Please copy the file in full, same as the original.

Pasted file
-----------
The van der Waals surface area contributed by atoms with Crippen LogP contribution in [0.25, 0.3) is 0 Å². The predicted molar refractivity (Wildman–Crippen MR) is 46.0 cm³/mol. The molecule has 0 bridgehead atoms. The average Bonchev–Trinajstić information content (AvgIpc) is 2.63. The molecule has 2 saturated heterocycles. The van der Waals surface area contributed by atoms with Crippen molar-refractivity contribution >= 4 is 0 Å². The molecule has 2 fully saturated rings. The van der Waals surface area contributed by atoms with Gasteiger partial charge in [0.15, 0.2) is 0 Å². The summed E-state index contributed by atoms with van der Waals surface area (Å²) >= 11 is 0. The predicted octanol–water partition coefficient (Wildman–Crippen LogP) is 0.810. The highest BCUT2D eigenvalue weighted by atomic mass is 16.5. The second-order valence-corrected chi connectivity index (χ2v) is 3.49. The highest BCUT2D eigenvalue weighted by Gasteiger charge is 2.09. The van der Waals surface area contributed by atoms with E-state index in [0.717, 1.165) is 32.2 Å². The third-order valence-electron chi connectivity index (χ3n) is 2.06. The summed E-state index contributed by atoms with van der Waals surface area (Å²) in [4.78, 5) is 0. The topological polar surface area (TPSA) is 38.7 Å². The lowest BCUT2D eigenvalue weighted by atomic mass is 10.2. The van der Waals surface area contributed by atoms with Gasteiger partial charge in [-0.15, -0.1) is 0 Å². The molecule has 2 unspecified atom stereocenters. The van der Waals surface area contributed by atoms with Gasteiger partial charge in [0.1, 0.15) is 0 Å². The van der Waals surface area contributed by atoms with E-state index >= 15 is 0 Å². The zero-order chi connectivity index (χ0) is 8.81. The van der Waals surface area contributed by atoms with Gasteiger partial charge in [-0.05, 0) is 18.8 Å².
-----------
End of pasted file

The van der Waals surface area contributed by atoms with Crippen LogP contribution in [0.25, 0.3) is 0 Å². The predicted molar refractivity (Wildman–Crippen MR) is 46.0 cm³/mol. The molecule has 0 bridgehead atoms. The average Bonchev–Trinajstić information content (AvgIpc) is 2.63. The molecule has 2 saturated heterocycles. The van der Waals surface area contributed by atoms with Crippen molar-refractivity contribution >= 4 is 0 Å². The molecule has 2 fully saturated rings. The van der Waals surface area contributed by atoms with Gasteiger partial charge in [0.15, 0.2) is 0 Å². The summed E-state index contributed by atoms with van der Waals surface area (Å²) >= 11 is 0. The predicted octanol–water partition coefficient (Wildman–Crippen LogP) is 0.810. The highest BCUT2D eigenvalue weighted by atomic mass is 16.5. The second-order valence-corrected chi connectivity index (χ2v) is 3.49. The highest BCUT2D eigenvalue weighted by Gasteiger charge is 2.09. The van der Waals surface area contributed by atoms with E-state index in [0.717, 1.165) is 32.2 Å². The third-order valence-electron chi connectivity index (χ3n) is 2.06. The summed E-state index contributed by atoms with van der Waals surface area (Å²) in [4.78, 5) is 0. The topological polar surface area (TPSA) is 38.7 Å². The lowest BCUT2D eigenvalue weighted by atomic mass is 10.2. The van der Waals surface area contributed by atoms with Gasteiger partial charge in [-0.15, -0.1) is 0 Å². The molecule has 2 unspecified atom stereocenters. The van der Waals surface area contributed by atoms with Gasteiger partial charge in [0.1, 0.15) is 0 Å². The van der Waals surface area contributed by atoms with E-state index >= 15 is 0 Å². The zero-order chi connectivity index (χ0) is 8.81. The van der Waals surface area contributed by atoms with Gasteiger partial charge in [-0.05, 0) is 18.8 Å².